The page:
By Film Noir Blonde and Michael Wilmington
The unthinkable horrors and everyday nightmares on the home front during World War II are movingly depicted in three excellent new French films, which premiered at this year’s COLCOA French Film Festival: “The Innocents,” “Come What May” and “Fanny’s Journey.”
“The Innocents,” from director Anne Fontaine, received both the Audience Award and a Critics’ Special Mention. (Unlike 1961’s “The Innocents” – an adaptation of Henry James’ classic ghost story – by director Jack Clayton, starring Deborah Kerr, this film is based on fact.) Lou de Laâge stars as a French Red Cross doctor who comes to the aid of a Polish convent in 1945, after learning that several nuns have been raped by Russian soldiers. Fontaine’s graceful sweeping storytelling balances the shocking subject matter. She elicits memorable performances from the cast as she shows the nuns questioning their faith in varying degrees. Luminous cinematography and a somber score enhance the chilling mood.
In 1940, about 8 million French people left their homes as the invading German Panzers made their way through the Ardennes forest. “Come What May” tells the intimate story of a handful of villagers (August Diehl, Olivier Gourmet, Mathilde Seigner, Alice Isaaz and Matthew Rhys) as they abandon their town to head for the coast, where they hope to be safe from the invasion. Director and co-writer Christian Carion based the film on his mother’s real-life recollections of fleeing the Nazis at age 14. Beautifully made and acted, the film also boasts a score from Oscar winner Ennio Morricone. “Come What May” won the festival’s Critics’ Award.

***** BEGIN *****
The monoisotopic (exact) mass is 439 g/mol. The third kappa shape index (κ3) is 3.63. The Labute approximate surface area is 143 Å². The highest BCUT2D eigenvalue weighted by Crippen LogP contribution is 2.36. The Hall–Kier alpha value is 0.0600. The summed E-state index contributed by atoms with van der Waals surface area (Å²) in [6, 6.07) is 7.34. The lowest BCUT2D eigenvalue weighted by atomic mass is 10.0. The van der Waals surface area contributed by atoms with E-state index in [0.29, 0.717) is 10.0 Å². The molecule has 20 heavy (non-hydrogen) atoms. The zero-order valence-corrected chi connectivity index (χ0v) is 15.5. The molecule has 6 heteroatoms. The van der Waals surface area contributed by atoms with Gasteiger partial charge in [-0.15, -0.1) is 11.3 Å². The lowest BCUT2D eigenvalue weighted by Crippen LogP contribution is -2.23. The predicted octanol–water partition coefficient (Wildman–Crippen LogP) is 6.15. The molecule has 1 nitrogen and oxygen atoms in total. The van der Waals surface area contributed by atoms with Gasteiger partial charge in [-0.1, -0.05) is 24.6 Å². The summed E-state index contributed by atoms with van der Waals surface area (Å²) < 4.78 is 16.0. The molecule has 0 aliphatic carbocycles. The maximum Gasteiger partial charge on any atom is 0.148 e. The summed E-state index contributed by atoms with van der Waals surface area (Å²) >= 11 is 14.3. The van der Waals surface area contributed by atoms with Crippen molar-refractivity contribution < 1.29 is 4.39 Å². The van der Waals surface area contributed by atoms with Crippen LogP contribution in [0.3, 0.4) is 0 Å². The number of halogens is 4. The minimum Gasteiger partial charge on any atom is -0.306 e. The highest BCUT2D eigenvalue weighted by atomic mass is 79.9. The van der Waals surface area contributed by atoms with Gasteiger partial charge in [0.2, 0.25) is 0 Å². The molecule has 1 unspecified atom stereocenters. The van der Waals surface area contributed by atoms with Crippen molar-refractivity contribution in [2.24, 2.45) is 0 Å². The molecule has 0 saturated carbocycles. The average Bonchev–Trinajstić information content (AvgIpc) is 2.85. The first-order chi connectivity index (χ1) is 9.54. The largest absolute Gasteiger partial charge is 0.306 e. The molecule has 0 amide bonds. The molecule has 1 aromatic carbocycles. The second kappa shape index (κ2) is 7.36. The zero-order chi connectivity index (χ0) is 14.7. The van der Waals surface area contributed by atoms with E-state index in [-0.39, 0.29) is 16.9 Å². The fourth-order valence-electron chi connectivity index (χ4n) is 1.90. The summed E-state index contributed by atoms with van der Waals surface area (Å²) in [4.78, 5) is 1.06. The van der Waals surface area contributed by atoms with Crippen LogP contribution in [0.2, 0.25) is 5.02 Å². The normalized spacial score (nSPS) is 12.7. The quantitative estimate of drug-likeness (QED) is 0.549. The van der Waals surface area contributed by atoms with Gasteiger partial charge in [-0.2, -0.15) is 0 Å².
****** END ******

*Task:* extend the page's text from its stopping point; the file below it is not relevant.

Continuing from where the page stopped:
In “Fanny’s Journey,” Léonie Souchaud plays Fanny Ben Ami, who in 1939, when she was 13, fended for herself and her younger sisters, after their father was arrested in Paris. The girls stay briefly in a refectory for Jewish children but when that is no longer safe, Fanny faces a fearsome duty: leading a group of children left on their own through Nazi-occupied Europe to the Swiss border.
Director and co-writer Lola Doillon (daughter of filmmaker Jacques Doillon) has made an exquisite-looking period film – both a tense thriller and tender coming-of-age story. She has carried on the family tradition of delivering effortlessly fresh and spontaneous performances from child actors. “Fanny’s Journey” is based on Ben Ami’s autobiography.
FNB writer Mike Wilmington called the film “an instant classic.”